The governor's website stopped posting video of him in 2013. In gambling, that's called a tell. Some believe that something happened in June of that year, given his Kim Jong-un like absences from the public eye for long periods of time. We can never know for sure but we can observe, and judge, Dayton's countenance and behavior in the time he's been governor. Only we don't know how much he's actually the governor and how much he's manipulated by others around him. The Kim Jong-un analogy is surprisingly apt.
It is a routine entry in Blois Olson's "Morning Take" that "today the Governor has no public appearances but will meet with Commissioners and staff throughout the day."
Does he? We don't know; how would we? How many business days in each year has Mark Dayton made no public appearance? No one in the press has bothered to check, nor will they, and the men and women behind the curtain are not about to tally it up for us either.
We are asked, sotto voce, to act as if we don't notice (for Tom Emmer supporters that means in a low voice, so as not to be overheard). But we do notice. As if we live in some Scandinavian North Korea, however, we are discouraged from speaking about this out loud. Whenever the slightest comment about the subject is made, on Twitter for example, an interesting overreaction occurs. "Keep it classy" and "out of bounds" are the politest expressions of this defensiveness. This is sheer hypocrisy, of course, as those same types would be the first to launch a frontal assault on a governor of the other party. These people are not to be taken seriously.
Dayton hasn't released his medical records so we don't know for sure which medications he is being administered. It defies firsthand experience and common sense, however, to pretend that he is not frequently heavily medicated in public.
Can anyone imagine an engaged Mark Dayton on a full time basis, in public view most of the day for a solid week? Of course not. He's carefully handled to appear for only limited amounts of time in public. Even then, most people cringe out of compassion given his performance. I know I do. The rest of the time when he's out of the public eye one's imagination runs riot. I've come to think of Mark Dayton as a vulnerable adult.
Some disturbing images of Dayton can be seen in the excellent ad released by Jeff Johnson just yesterday. Click hereto view it; tell me things are fine.
Media know how impaired Dayton has become but don't particularly care: they're on the same team and none of them would do anything to harm the progressive agenda. If a republican governor, however, were this manifestly troubled, Minnesota media would cloak themselves in the phony "the public has a right to know" rubric and have at it.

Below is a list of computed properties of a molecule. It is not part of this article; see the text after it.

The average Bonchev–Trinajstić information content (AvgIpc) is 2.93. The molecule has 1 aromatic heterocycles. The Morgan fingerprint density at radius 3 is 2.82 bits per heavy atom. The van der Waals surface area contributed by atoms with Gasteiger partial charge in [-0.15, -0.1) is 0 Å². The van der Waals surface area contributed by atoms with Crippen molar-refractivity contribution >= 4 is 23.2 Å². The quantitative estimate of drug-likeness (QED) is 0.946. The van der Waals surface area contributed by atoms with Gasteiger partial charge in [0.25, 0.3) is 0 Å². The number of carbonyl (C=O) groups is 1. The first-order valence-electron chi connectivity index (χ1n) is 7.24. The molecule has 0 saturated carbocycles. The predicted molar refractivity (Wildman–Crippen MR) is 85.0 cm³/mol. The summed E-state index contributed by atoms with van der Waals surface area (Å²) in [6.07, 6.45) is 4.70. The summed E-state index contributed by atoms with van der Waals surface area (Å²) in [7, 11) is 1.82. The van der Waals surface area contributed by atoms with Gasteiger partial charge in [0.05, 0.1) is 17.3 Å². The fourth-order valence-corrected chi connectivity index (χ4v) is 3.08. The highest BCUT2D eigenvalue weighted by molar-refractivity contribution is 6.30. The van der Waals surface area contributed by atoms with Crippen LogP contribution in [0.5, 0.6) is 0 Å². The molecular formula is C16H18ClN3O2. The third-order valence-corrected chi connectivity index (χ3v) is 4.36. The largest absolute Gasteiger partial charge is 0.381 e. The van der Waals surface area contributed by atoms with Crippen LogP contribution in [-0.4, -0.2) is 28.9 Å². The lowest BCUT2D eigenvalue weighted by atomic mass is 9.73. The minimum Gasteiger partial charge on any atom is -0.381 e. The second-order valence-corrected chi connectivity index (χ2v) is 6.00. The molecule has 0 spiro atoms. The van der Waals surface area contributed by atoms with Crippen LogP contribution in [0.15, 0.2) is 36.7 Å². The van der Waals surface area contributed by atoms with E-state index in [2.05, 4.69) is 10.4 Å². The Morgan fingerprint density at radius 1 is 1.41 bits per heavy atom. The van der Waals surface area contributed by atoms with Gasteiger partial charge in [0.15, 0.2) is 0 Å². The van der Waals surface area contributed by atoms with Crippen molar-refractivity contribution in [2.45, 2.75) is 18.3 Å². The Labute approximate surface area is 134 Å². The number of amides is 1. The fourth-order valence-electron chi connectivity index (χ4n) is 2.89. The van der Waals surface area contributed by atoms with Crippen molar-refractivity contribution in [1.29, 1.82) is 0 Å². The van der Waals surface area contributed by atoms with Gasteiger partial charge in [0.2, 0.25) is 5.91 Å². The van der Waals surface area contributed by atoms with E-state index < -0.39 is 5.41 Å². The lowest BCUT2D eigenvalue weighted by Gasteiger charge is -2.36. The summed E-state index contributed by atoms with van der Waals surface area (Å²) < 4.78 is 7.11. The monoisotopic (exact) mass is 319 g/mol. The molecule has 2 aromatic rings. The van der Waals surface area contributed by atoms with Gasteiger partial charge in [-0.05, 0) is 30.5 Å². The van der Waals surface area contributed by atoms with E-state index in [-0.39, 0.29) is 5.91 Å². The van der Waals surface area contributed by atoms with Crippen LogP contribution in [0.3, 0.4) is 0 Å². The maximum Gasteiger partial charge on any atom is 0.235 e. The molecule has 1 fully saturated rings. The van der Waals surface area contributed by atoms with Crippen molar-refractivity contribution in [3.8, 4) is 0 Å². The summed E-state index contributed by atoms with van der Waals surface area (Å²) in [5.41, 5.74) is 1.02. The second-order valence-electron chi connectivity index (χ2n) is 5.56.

Want in on a little secret? Actually, by now it's an open one:
Media fully expect Mark Dayton will not serve out his full term should he win next month and Tina Flint Smith will take his place. Smith at one time was vice president of external affairs for Planned Parenthood of North & South Dakota and Minnesota.
It's difficult to convey to the average person the sanctifying effect that that barbaric credential has on democrats in Minnesota. Our Lady of the Dismembered. One imagines her hands perpetually ice cold.
Smith was Dayton's chief-of-staff in his first term. A great many people recognized her as the real power in the governor's office. Think Mrs. Wilson.
Lt. Governor Yvonne Prettnor Solon was not about to be the first female governor if the people who run the executive branch were to have anything to say about it. That hick can be dispatched back to Duluth. She was essentially frozen out from the beginning of Dayton's administration, but only if it were a republican governor treating a woman this way would our media pay attention.
I can name the names of reporters (print, television, radio, online) who know this, who have admitted it to me and to others, and who look forward to the calculated change of chief executive for Minnesota, with no regard for the electoral dishonesty, the betrayal of public trust they enable.
They'd all deny this, of course, and it would be my word against theirs as I don't tape record people surreptitiously (only people without any integrity do that).